miscreant

[mis-kree-uh nt]
See more synonyms for miscreant on Thesaurus.com
noun
  1. a vicious or depraved person; villain.
  2. Archaic. a heretic or infidel.

Origin of miscreant

1350–1400; Middle English < Middle French mescreant unbelieving, equivalent to mes- mis-1 + creantLatin crēdent- credent
Dictionary.com Unabridged Based on the Random House Unabridged Dictionary, © Random House, Inc. 2018


Examples from the Web for miscreant

Contemporary Examples of miscreant

Historical Examples of miscreant

  • The same house can't contain that miscreant and me any longer.

  • The heart of the miscreant swelled with indignation and disappointment.

    Gomez Arias

    Joaqun Telesforo de Trueba y Coso

  • Unless I were a miscreant, I could not but be grateful for such kindness.

    Cyropaedia

    Xenophon

  • You are thinking, 'Here is the miscreant, the scoundrel, who destroyed our battleship!'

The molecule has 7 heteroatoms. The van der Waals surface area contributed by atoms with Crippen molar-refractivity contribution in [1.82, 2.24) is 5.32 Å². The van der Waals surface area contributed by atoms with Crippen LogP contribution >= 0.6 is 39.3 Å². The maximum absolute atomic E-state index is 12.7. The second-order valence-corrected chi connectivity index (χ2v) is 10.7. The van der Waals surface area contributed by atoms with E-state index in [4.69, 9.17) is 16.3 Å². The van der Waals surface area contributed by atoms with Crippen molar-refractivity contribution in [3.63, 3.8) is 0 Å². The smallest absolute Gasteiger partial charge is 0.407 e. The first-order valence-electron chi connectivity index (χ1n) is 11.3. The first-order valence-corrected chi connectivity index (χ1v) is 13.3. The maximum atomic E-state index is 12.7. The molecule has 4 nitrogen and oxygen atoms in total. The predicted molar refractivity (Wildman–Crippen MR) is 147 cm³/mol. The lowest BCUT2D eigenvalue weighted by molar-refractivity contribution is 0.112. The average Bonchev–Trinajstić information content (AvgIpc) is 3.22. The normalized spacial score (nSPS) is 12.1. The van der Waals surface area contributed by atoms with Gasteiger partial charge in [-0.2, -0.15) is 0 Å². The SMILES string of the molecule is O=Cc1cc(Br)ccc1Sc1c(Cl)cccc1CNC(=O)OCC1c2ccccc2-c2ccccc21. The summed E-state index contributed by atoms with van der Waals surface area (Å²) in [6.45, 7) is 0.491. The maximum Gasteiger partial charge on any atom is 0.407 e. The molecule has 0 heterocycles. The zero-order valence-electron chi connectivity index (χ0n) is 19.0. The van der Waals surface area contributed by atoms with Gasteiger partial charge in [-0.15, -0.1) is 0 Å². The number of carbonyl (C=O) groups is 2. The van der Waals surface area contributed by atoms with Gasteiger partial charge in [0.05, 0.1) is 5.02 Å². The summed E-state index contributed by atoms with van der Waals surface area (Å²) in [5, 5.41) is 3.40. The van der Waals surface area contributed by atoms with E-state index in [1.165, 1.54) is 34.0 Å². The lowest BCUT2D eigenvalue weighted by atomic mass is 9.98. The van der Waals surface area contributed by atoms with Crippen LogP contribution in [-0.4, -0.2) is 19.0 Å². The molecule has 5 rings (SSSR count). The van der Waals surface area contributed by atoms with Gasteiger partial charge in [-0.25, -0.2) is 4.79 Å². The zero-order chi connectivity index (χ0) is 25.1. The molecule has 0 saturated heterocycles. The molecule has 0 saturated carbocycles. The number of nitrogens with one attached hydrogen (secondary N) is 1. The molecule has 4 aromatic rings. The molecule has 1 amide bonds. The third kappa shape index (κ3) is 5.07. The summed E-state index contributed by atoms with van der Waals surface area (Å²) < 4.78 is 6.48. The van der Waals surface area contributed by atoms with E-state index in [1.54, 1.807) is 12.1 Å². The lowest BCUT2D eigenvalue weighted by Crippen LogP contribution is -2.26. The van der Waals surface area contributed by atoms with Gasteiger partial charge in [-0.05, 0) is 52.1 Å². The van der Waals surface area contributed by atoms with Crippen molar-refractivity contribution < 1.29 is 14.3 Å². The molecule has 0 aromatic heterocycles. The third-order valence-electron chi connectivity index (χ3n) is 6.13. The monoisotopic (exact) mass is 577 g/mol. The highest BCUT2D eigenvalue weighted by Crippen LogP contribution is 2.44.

The Destroyer

    Burton Egbert Stevenson

  • What miscreant hero had dared perform this sacrilegious exploit?

    Tom, Dick and Harry

    Talbot Baines Reed


British Dictionary definitions for miscreant

miscreant

noun
  1. a wrongdoer or villain
  2. archaic an unbeliever or heretic
adjective
  1. evil or villainous
  2. archaic unbelieving or heretical

Word Origin for miscreant

C14: from Old French mescreant unbelieving, from mes- mis- 1 + creant, ultimately from Latin credere to believe
Collins English Dictionary - Complete & Unabridged 2012 Digital Edition © William Collins Sons & Co. Ltd. 1979, 1986 © HarperCollins Publishers 1998, 2000, 2003, 2005, 2006, 2007, 2009, 2012

Word Origin and History for miscreant
adj.

c.1300, "non-Christian, pagan, infidel;" early 15c., "heretical, unbelieving," from Old French mescreant "disbelieving" (Modern French mécréant), from mes- "wrongly" (see mis- (2)) + creant, present participle of creire "believe," from Latin credere (see credit). Meaning "villainous" is from 1590s.

n.

late 14c., "heathen, Saracen," from miscreant (adj.) or from Old French mescreant, which also had a noun sense of "infidel, pagan, heretic." Sense of "villain" first recorded 1590 in Spenser.

Online Etymology Dictionary, © 2010 Douglas Harper